I'm sure that the architectural gem of Istanbul, like the Hagia Sophia Mosque (Küçük Ayasofya Camii), is familiar even to those who have only heard of this Turkish city in passing. However, not everyone knows there is another iconic structure with the same name in ancient Istanbul. It is the Little Hagia Sophia, located not far from its "elder sister."
The Little Hagia Sophia is an active mosque, and entry is free. The building is in the Fatih district. You can reach it on foot from the Çemberlitaş (T1 tram line) or Sultanahmet (T1 tram line) tram stations. In both cases, the journey will take about ten minutes.
A bit of history
The construction of the Little Hagia Sophia took place between 527 and 536, during the reign of Emperor Justinian I in Byzantium. In one of the city guidebooks, I read that this building is the oldest functional structure in Istanbul.
Its previous name was the Church of Saints Sergius and Bacchus. An interesting story is associated with this name: It is believed that Justinian was once accused of a conspiracy against the ruling Emperor Anastasius. However, Anastasius had a dream in which the martyrs Sergius and Bacchus appeared to him, convincing him of Justinian's innocence. It is not surprising that one of the first churches initiated by Justinian, upon becoming emperor, was named after the saints who saved him.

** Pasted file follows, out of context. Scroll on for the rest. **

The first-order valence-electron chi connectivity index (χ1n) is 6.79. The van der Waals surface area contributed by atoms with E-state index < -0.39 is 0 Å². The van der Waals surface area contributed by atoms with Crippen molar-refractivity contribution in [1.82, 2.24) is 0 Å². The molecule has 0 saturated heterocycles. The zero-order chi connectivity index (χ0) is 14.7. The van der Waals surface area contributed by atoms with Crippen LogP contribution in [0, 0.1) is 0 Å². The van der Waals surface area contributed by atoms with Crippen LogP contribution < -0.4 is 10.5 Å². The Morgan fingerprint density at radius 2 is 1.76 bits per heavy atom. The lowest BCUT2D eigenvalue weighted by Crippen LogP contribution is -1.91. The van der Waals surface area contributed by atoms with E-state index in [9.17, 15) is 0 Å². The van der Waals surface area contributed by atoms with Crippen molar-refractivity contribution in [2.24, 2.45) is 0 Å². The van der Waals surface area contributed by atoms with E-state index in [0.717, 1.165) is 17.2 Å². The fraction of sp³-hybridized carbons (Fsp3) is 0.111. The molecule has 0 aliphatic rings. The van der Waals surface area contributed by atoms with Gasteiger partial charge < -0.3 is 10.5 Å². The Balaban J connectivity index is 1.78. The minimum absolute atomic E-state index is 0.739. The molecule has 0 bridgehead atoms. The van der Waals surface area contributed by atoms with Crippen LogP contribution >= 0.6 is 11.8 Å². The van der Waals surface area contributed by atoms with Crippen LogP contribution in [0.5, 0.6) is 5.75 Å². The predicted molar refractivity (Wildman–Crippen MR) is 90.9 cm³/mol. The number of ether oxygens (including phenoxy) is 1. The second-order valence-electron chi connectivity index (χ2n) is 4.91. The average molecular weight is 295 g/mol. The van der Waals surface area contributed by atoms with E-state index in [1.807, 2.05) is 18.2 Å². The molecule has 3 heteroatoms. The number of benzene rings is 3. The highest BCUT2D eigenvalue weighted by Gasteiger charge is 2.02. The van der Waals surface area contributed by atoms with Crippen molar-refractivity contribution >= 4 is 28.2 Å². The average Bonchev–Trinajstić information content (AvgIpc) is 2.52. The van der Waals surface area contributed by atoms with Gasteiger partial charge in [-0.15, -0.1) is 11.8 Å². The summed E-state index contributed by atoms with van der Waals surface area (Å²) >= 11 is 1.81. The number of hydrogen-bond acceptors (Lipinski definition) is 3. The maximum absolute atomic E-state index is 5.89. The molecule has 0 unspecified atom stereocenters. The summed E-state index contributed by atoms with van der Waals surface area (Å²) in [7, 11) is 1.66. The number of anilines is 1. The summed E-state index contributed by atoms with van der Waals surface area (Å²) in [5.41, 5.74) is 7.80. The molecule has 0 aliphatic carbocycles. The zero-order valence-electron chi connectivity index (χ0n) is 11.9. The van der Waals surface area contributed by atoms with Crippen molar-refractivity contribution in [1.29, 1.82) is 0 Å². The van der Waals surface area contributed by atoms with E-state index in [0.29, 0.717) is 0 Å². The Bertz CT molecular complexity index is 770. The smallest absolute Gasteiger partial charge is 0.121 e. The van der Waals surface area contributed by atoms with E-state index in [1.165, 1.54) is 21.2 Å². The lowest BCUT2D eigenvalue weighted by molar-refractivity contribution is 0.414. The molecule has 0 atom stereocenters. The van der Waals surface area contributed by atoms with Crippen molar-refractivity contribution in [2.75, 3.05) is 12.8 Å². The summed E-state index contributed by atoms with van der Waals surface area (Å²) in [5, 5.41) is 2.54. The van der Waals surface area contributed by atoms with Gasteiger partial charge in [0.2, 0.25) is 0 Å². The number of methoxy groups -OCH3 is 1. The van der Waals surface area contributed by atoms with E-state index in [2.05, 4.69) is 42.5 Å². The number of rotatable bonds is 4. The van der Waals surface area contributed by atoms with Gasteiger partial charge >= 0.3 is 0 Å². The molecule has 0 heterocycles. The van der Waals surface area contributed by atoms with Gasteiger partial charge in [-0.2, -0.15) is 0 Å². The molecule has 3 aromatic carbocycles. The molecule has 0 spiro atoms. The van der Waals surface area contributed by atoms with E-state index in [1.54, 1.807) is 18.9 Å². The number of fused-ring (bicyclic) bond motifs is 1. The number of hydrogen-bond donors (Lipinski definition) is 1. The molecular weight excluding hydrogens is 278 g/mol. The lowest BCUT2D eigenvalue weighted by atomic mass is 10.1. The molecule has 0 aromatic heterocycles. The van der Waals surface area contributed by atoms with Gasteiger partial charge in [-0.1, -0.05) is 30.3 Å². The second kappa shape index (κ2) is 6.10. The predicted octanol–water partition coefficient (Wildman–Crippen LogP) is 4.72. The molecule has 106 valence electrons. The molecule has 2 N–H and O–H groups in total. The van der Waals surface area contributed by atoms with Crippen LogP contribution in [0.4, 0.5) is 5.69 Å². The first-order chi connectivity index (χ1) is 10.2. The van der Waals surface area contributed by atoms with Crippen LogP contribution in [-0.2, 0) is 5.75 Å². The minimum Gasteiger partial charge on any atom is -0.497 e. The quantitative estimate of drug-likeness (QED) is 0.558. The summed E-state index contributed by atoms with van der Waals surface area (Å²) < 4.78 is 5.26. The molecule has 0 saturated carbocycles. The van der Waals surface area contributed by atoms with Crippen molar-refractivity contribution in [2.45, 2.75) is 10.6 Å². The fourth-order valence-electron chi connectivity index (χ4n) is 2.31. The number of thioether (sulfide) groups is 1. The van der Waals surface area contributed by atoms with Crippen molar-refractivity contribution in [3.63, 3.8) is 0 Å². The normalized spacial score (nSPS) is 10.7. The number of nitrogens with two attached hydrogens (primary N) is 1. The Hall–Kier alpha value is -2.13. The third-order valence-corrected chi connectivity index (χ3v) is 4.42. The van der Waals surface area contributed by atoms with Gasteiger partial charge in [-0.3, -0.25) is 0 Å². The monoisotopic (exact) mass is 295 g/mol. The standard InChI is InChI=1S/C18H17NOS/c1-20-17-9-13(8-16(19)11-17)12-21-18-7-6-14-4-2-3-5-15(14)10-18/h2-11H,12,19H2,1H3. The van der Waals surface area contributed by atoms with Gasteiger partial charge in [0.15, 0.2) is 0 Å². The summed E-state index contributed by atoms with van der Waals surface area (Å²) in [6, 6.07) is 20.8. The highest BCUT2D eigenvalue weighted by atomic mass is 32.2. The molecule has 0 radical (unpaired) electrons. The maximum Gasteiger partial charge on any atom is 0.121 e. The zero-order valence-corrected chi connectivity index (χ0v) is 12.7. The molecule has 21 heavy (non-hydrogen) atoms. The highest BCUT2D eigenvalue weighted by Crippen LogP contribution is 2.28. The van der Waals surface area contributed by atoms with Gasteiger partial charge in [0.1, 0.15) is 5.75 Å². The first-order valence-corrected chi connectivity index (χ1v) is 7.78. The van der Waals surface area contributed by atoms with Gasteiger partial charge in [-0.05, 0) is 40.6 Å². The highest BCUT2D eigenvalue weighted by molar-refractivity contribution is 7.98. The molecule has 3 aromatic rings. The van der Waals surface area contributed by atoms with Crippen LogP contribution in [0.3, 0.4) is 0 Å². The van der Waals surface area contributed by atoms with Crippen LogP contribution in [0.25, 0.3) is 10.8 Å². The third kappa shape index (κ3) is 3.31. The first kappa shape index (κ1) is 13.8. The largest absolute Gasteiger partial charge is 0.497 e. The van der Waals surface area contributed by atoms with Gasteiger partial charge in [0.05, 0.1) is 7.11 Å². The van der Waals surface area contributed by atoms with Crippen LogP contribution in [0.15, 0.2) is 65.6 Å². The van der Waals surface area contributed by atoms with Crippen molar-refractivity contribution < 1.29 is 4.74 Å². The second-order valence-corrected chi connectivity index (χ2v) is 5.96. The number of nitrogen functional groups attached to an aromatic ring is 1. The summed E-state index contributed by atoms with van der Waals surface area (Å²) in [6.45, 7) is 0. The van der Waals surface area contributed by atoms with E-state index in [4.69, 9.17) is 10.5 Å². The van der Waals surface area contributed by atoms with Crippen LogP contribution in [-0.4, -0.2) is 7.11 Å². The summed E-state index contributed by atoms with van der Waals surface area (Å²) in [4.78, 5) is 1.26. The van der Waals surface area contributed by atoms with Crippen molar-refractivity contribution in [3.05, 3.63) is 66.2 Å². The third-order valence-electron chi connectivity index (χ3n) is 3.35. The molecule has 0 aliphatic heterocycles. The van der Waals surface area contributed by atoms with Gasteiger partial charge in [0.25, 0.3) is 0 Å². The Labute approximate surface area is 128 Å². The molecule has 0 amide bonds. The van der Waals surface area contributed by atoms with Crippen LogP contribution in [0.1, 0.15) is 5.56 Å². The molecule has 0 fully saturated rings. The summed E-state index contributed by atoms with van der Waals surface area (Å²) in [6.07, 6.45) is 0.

The Little Hagia Sophia served as a Byzantine church for ten centuries. In 1504, the church was converted into a mosque, and during the same period, the building underwent alterations, including the addition of new windows. Later, the mosque was damaged by two earthquakes in the 17th and 18th centuries, and restoration work was carried out in 1836, 1937, and 1955.
Despite its name, the mosque is not a replica of the larger Hagia Sophia. Wikipedia states that it served as a prototype for the design of the larger church, but I did not find any written sources to confirm this fact. In my opinion, the mosque stands out significantly from its majestic "sister" due to its bright color palette in the interior.
The district surrounding the Little Hagia Sophia is rich in historical landmarks, so tourists will have no difficulty planning further routes through the city. Nearby, there are interesting places to visit, such as the Basilica Cistern, the Nakkas Cistern, the Blue Mosque, and the ruins of the ancient Magnaura Palace.
Have a nice trip!